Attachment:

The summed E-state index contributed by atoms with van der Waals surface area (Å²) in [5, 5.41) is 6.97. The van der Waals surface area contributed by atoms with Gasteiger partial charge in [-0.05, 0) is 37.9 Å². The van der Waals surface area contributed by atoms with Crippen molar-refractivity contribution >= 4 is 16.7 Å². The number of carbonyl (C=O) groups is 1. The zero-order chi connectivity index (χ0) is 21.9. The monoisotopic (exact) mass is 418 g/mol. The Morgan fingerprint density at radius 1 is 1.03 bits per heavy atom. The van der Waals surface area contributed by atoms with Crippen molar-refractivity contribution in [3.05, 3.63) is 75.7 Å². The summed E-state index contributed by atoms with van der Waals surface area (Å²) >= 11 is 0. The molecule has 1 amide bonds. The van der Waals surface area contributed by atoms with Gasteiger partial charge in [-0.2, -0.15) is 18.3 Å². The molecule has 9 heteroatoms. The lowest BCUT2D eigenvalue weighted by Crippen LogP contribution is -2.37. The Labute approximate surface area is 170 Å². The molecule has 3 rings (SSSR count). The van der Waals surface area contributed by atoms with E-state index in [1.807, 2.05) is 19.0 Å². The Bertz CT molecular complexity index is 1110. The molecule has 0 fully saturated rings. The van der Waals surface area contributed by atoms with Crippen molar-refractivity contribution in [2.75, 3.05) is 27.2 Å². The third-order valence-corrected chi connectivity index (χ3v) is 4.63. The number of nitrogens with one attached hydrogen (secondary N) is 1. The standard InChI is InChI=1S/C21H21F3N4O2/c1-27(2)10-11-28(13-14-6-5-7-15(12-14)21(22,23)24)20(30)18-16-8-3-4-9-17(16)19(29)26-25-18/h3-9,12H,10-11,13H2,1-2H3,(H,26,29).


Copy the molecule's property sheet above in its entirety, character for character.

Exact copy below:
The summed E-state index contributed by atoms with van der Waals surface area (Å²) in [5, 5.41) is 6.97. The van der Waals surface area contributed by atoms with Gasteiger partial charge in [-0.05, 0) is 37.9 Å². The van der Waals surface area contributed by atoms with Crippen molar-refractivity contribution >= 4 is 16.7 Å². The number of carbonyl (C=O) groups is 1. The zero-order chi connectivity index (χ0) is 21.9. The monoisotopic (exact) mass is 418 g/mol. The Morgan fingerprint density at radius 1 is 1.03 bits per heavy atom. The van der Waals surface area contributed by atoms with Crippen molar-refractivity contribution in [3.05, 3.63) is 75.7 Å². The summed E-state index contributed by atoms with van der Waals surface area (Å²) >= 11 is 0. The molecule has 1 amide bonds. The van der Waals surface area contributed by atoms with Gasteiger partial charge in [-0.2, -0.15) is 18.3 Å². The molecule has 9 heteroatoms. The lowest BCUT2D eigenvalue weighted by Crippen LogP contribution is -2.37. The Labute approximate surface area is 170 Å². The molecule has 3 rings (SSSR count). The van der Waals surface area contributed by atoms with E-state index in [1.807, 2.05) is 19.0 Å². The Bertz CT molecular complexity index is 1110. The molecule has 0 fully saturated rings. The van der Waals surface area contributed by atoms with Crippen molar-refractivity contribution in [2.75, 3.05) is 27.2 Å². The third-order valence-corrected chi connectivity index (χ3v) is 4.63. The number of nitrogens with one attached hydrogen (secondary N) is 1. The standard InChI is InChI=1S/C21H21F3N4O2/c1-27(2)10-11-28(13-14-6-5-7-15(12-14)21(22,23)24)20(30)18-16-8-3-4-9-17(16)19(29)26-25-18/h3-9,12H,10-11,13H2,1-2H3,(H,26,29).